The Sleepy Eye that spoke the Melting Soul

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The Sleepy Eye that spoke the Melting Soul
The Sleepy Eye that spoke the Melting Soul
The Sleepy Eye that spoke the Melting Soul
The Trustees of the British Museum
title=Credit line
Anonymous after Wilson
The Sleepy Eye that spoke the Melting Soul
Mezzotint with some etching
Metric: 153 x 113 mm
Imperial: 6 x 4 7/16 in.
Accession Number
Wilson Online Reference
A young lady, sitting three-quarter to the right, in front of a table with a few books, arms folded in her lap. A shawl is drawn from her frilled cap to her lap. She is looking sleepily through the shawl to the left, smiling.
The Hon. Christopher Lennox-Boyd; acquired 2010 with the assistance of the National Heritage Memorial Fund, the Friends of the British Museum, the Art Fund, Mrs Charles Wrightsman, the Michael Marks Charitable Trust, and numerous individual donors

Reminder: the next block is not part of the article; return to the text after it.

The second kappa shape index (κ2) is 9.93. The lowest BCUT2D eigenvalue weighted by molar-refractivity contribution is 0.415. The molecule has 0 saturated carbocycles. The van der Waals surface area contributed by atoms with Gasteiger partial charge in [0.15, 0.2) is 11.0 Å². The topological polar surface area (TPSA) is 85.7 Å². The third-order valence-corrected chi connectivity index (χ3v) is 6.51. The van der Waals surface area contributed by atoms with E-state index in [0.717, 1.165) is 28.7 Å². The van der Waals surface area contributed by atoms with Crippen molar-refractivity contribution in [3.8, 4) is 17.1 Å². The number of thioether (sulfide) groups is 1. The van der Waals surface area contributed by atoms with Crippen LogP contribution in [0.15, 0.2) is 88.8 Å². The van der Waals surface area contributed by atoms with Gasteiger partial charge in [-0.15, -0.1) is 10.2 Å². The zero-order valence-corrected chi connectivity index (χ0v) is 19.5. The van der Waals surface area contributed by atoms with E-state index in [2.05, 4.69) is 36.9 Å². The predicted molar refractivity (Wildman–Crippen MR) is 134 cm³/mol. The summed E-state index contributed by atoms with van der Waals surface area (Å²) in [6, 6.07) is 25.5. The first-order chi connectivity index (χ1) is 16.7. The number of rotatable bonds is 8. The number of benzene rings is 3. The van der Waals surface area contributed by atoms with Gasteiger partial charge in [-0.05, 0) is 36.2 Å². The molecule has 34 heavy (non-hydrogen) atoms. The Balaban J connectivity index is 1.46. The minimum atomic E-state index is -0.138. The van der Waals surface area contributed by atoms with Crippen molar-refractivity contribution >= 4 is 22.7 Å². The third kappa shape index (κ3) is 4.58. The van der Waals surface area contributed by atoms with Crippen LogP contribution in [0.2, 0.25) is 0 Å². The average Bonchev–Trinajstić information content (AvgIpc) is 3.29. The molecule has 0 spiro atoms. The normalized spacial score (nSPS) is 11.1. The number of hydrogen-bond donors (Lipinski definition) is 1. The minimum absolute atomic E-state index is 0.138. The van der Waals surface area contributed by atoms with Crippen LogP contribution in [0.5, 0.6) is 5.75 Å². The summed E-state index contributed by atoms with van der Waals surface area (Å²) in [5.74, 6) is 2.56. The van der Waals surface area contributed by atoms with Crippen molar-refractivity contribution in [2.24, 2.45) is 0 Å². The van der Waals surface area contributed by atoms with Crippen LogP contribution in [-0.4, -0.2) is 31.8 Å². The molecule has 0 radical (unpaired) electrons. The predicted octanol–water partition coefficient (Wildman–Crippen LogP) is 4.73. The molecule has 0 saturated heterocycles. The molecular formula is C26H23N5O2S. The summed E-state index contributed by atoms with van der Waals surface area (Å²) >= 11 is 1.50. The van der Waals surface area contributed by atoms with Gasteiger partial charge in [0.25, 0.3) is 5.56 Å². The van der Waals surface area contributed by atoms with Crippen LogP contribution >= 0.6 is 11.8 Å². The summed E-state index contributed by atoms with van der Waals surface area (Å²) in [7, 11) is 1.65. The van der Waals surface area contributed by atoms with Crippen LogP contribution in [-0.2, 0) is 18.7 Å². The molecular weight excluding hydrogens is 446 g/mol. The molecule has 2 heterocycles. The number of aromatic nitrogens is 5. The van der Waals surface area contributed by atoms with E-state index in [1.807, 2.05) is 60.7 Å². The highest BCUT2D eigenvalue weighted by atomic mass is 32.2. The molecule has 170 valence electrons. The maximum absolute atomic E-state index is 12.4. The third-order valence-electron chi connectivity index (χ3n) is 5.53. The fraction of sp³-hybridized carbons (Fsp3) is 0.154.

Lettered below the image with the title and 'Printed for Robt. Sayer, No. 53 in Fleet Street.'
The subject is derived from Alexander Pope, Imitations of Horace, Book II, Epistle i, (1st edn 1735) lines 147-154, describing the luxury and excess of the Court of Charles II:
'Then Marble, soften'd into Life, grew warm,
And yielding Metal, flow'd to human form:
Lely on animated Canvas stole
The sleepy Eye, that spoke the melting soul.
No wonder then, when all was Love and sport,
The willing Muses were debauch'd at Court:
On each enervate string they taught the note
To pant, or tremble thro' an Eunuch's throat.'
It has been suggested that the model was Wilson's only sister, who lived with him in his early days in London and became attendant to Lady Sundon and later Lady of the Bedchamber to Queen Caroline.
Critical commentary
An anonymous reduced copy in reverse after E3. There is another reduced version published by John Bowles in the British Museum (2010,7081.2095). Overall there are at least four versions of the image. Earlier prints name Wilson as the artist from whose painting it derives.